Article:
Mason County Memories: A family of ‘rivermen’


A family of ‘rivermen’

By Chris Rizer - Special to the Register



A view of Brown Cemetery in Hartford.


The Brown family marker.


For our purposes, the Brown family begins with Major Brown. Born in New York around 1813, he married Selina Matthews by 1832. From this marriage came 10 children: Major J., Martha, Matthew D., Melvin M., Marlon E., Miles, Manley B., Mary, Selina, and Martin L. After his wife’s death in 1858, he remarried, this time to Ingaby Greenlee. From this second marriage came another child: Willie Ann Brown.

Major Brown and his family moved to Hartford in 1857, when he bought a 356-acre farm from Daniel Polsley. In 1874, he built a large, brick home on the banks of the Ohio to replace their old farmhouse. It is said this house was so large that riverboat pilots used it as a landmark to avoid running ashore. Although Brown was primarily a farmer, he did have his hands in various other businesses. In 1878, he bought the steamer Hummingbird, which he put in charge of Matthew and Martin. He also offered land to anyone who would build an iron furnace, though nobody took him up on the generous offer. Major Brown passed away in 1887 due to heart disease.

The first son, Major J., was a riverman, though he was killed by typhoid fever in 1858, just months before his mother was killed by the same disease.

Matthew D. Brown, the eldest surviving son, and Martin, the youngest, seem to have been inseparable. As I mentioned, they were both captains on the Hummingbird from 1878 through the 1880s. In 1899, the State Gazette reports, “Capt. Matt D. Brown had his master and pilot license renewed by the local inspector here at Gallipolis. Captain Matt has not steamboated for about 20 years, yet his knowledge is as good as any steamboatman.” This was so that he and his brother could take control of another steamer, the Hattie Brown. Matthew married Miriam Alexander and had 8 kids. Martin remained unmarried, and was living in the Brown family home when it burned in 1898.

Melvin, the next in line, was also a captain. He and Nick Stone, also of Hartford, operated the Klondike and Mary Hatcher. Melvin married Josephine Kennedy, but had no children. Instead, they helped raise the daughter of niece of their housekeeper.

Marlon and Miles, twins, were the only two brothers to leave Hartford. They made their home in Gallipolis, across the street from one another. Marlon was captain of the Louella, named after his only daughter. Miles was captain of the Carrie Brown, a packet boat that delivered mail between Gallipolis and Huntington. Marlon’s wife was Elizabeth Harper, daughter of Hartford’s Methodist minister and Civil War veteran, William W. Harper. Miles married a woman from Gallipolis and had one son.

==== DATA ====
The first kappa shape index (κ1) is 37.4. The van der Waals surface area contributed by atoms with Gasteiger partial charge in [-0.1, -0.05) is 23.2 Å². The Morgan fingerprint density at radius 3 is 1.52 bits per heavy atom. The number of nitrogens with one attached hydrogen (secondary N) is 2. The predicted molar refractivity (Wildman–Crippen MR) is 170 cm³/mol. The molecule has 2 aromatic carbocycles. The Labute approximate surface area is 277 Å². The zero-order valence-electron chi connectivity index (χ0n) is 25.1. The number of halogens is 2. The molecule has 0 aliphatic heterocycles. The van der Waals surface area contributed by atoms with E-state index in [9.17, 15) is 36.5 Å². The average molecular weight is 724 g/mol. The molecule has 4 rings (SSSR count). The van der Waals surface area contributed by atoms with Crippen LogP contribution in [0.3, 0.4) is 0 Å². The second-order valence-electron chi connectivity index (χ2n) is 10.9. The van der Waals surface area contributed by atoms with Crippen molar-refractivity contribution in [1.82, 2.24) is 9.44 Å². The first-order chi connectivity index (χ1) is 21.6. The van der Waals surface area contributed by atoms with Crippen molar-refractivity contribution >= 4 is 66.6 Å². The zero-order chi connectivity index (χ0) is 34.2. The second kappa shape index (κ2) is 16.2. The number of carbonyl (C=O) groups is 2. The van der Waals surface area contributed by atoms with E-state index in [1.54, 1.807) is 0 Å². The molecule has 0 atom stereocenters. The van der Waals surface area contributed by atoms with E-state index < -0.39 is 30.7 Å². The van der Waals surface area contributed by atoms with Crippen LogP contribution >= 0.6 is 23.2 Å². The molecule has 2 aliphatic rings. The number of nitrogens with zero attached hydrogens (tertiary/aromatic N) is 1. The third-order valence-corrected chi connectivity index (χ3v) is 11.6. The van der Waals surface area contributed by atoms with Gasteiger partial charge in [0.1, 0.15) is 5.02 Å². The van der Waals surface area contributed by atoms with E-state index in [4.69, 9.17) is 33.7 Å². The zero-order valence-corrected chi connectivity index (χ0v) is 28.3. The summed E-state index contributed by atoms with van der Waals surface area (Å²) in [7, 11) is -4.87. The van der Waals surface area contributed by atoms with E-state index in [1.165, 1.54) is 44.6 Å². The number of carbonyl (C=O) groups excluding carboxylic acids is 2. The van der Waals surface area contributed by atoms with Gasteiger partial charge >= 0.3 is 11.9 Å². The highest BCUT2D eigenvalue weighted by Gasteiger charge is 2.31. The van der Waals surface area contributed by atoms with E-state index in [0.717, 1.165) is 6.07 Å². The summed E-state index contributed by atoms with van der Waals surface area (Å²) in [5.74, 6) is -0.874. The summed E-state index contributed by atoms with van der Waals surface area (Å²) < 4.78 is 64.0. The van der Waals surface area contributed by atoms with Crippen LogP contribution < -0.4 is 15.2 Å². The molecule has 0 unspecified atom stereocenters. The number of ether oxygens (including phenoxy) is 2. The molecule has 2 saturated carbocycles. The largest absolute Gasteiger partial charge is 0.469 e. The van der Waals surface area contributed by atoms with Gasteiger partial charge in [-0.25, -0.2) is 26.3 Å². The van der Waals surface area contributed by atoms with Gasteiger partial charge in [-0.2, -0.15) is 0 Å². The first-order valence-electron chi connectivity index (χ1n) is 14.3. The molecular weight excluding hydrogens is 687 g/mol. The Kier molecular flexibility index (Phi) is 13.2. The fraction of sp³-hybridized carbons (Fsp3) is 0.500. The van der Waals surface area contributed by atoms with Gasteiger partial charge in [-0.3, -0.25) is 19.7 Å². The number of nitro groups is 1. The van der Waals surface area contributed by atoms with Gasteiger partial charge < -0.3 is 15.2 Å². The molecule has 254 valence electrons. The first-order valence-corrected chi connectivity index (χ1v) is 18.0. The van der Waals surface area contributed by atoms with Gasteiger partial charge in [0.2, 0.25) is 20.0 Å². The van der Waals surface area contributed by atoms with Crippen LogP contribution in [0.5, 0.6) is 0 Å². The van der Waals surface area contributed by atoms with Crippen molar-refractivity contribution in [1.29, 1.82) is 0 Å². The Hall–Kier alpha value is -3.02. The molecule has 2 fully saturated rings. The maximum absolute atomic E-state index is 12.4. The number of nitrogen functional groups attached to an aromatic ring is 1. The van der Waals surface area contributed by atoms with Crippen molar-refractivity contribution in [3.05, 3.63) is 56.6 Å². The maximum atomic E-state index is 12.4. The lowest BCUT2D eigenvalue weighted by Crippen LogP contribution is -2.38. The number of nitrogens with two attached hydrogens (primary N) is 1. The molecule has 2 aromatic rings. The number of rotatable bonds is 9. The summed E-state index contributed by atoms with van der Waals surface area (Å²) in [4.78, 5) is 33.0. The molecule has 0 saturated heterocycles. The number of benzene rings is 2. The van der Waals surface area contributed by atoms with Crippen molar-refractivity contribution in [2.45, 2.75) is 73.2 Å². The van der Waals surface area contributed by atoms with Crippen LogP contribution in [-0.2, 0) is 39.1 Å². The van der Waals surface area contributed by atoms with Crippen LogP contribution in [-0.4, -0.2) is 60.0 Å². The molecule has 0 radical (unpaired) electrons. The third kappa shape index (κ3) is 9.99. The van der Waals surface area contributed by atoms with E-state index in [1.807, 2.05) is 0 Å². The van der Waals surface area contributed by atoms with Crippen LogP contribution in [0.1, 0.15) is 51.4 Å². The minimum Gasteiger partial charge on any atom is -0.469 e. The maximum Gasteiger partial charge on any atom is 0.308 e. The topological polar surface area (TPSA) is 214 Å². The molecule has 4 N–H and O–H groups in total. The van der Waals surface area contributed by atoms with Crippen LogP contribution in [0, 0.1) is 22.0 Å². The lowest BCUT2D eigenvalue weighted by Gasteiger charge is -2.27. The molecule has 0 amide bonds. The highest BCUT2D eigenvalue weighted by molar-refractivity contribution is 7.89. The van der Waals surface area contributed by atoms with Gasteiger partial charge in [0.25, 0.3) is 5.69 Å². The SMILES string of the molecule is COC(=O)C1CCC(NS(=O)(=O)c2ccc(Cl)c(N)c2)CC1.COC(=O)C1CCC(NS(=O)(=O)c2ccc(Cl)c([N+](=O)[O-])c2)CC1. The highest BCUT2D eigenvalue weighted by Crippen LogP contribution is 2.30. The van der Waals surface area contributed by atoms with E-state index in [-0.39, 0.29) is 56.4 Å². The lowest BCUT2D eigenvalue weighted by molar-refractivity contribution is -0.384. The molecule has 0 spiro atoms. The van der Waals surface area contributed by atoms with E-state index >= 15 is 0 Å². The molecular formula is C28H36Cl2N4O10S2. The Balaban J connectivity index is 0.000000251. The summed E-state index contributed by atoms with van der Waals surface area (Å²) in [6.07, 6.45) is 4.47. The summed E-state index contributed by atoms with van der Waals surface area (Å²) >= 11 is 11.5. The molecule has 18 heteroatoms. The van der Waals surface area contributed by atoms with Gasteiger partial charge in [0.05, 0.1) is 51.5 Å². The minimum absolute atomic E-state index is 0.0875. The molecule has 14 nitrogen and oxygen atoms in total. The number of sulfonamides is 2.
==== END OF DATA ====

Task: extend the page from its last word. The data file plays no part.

Manley, the last brother, married Rebecca Knight of West Columbia and had two daughters. He, like his brothers, worked on the river, though it isn’t known exactly which boat.

As for the three daughters, Martha never married and stayed home to act as her father’s housekeeper. At one time, a Captain McDaniel sought her hand in marriage, but she refused. Mary married Charles Bird, of Gallipolis, and had at least 3 children. He was the first teacher in the free schools of Mason City, as well as a lawyer, mayor and councilman of Gallipolis, and a Justice of the Peace. Selina married Dr. Wesley B. Guthrie, also of Gallipolis.

As the State Gazette noted of the Browns in 1899, “No better set of men have ever lived in the Ohio Valley.” Major, Selina, 7 children/in-laws, and at least 8 grandchildren/in-laws are buried in the family plot at Brown Cemetery. Other descendants are spread out across the Ohio Valley.

Editor’s note: The next meeting of the Mason County Historical and Preservation Society is at 6:30 p.m., June 20, Mason City Library, Mason.

A view of Brown Cemetery in Hartford.
http://aimmedianetwork.com/wp-content/uploads/sites/24/2017/06/web1_6.3-PPR-Brown-1.jpgA view of Brown Cemetery in Hartford.

The Brown family marker.
http://aimmedianetwork.com/wp-content/uploads/sites/24/2017/06/web1_6.3-PPR-Brown-2.jpgThe Brown family marker.
A family of ‘rivermen’

By Chris Rizer

Special to the Register

Chris Rizer is the president of the Mason County Historical and Preservation Society. More information on the organization found on Facebook at Mason County Historic Preservation.

Chris Rizer is the president of the Mason County Historical and Preservation Society. More information on the organization found on Facebook at Mason County Historic Preservation.